Each one of us has (what I like to call) a line. That line is a very valuable thing. It’s the line that divides what we are comfortable with from what we are not comfortable with. That line is the line that tells others where your boundaries are.
A big part of learning your own worth is learning how to honor that line. You need to set up good, strong boundaries with others in order to protect your time, your energy, your resources and yes, of course, your self-respect.
But for those who are new to the art of valuing themselves, knowing where that line is may be enough of a challenge in and of itself. While people who struggle with self-worth issues definitely need to learn how to set up and maintain healthy boundaries, this may be a bit hard to do if one isn’t sure even where the line is in the first place.
Sometimes, people trying to set up healthy boundaries will often look to see where others’ lines are to help guide them with this process.
“Jane doesn’t let people call her after midnight so I shouldn’t either!” one may reason. Or “He gets highly offended when people don’t call before they stop by his house so that’s a boundary I should set up too,” they figure.
Problem with this is, we each have a certain line based on our personal preferences and life experiences. If you expend a great deal of time and energy setting up a line that doesn’t fit you, it will drain your energy. Alternatively, if you don’t set up your line according to your own values and perceptions (and instead let popular opinion sway you as to what is and what is not acceptable), you will find yourself constantly harboring resentment.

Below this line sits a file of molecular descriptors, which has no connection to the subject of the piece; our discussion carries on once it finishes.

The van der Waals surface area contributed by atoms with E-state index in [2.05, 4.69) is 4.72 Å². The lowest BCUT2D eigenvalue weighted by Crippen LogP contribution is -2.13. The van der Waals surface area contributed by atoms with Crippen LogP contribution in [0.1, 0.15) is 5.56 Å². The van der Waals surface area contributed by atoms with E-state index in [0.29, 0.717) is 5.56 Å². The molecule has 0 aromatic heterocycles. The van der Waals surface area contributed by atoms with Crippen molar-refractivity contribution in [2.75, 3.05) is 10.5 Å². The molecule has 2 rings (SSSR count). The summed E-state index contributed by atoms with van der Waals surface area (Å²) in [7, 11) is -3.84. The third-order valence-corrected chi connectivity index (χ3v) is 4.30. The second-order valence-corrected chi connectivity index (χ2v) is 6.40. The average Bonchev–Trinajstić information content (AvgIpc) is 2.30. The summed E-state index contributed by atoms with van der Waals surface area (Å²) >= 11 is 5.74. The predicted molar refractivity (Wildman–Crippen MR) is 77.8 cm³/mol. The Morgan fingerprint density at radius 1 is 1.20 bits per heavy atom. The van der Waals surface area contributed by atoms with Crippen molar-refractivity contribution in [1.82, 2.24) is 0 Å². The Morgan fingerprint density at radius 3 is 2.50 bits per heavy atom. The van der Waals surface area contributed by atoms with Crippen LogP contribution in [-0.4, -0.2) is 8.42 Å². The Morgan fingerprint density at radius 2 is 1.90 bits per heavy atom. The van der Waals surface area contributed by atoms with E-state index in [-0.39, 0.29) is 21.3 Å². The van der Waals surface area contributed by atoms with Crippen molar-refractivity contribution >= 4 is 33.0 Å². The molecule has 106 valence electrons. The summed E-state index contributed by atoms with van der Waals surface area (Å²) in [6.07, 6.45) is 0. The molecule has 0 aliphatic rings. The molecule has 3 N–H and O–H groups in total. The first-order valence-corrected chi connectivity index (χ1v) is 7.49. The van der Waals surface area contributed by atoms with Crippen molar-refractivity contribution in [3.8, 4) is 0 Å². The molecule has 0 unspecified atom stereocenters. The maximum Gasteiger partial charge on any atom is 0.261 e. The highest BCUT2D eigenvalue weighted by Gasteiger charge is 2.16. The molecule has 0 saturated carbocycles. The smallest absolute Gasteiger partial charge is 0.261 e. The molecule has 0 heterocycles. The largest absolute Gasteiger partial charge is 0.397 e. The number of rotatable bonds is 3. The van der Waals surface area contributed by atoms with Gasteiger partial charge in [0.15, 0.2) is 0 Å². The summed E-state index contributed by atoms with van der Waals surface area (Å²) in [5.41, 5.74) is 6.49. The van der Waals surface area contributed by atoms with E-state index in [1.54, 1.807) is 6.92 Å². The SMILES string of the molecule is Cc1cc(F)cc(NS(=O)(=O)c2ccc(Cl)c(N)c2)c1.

Each one of us has things that are not acceptable to us which others may find perfectly acceptable. And vice-versa.
I know that some people get highly offended when others continually mispronounce their name. People mispronounce my name all of the time and this doesn’t bother me a bit. On the other hand, when people take the liberty of shortening my full name (Gabrielle) to a nickname they’ve decided upon (like Gabbi) without first asking my permission, it aggravates me to no end.
We all have different lines which means that we all may need to set up different boundaries based on what works best for us.
So your next order of business in the Self-Worth Challenge, Challenge #5, is to learn where your Line is and recognize when it’s been crossed.
If you’ve been keeping up with the challenges so far, you’ve already mastered Challenge #3 and have gotten used to checking in with your Body’s Compass. (See here for a refresher). You’ll use your Body Compass to help you figure out where you line is.
Quite simply, any time someone says or does something that makes you feel uncomfortable, they’ve crossed your line.
That rude comment that your coworker made at lunch that made you feel a bit uneasy? That was a line-crosser. That favor your best friend asked of you that made you feel awkward? That was another line-crosser. The person who asked you how much you paid for your house while you stammered trying to think of a polite way to respond? Another line-crosser.
They are all over the place. Your job is to notice when they happen.
Don’t fret just yet about how to address situations when you feel your line has been crossed. That’s a bigger challenge for later in the month. Right now, just work on noticing anytime someone says or acts or requests something of you that makes you feel uncomfortable. That’s your body’s wisdom telling you that, most likely, a boundary of yours is being crossed.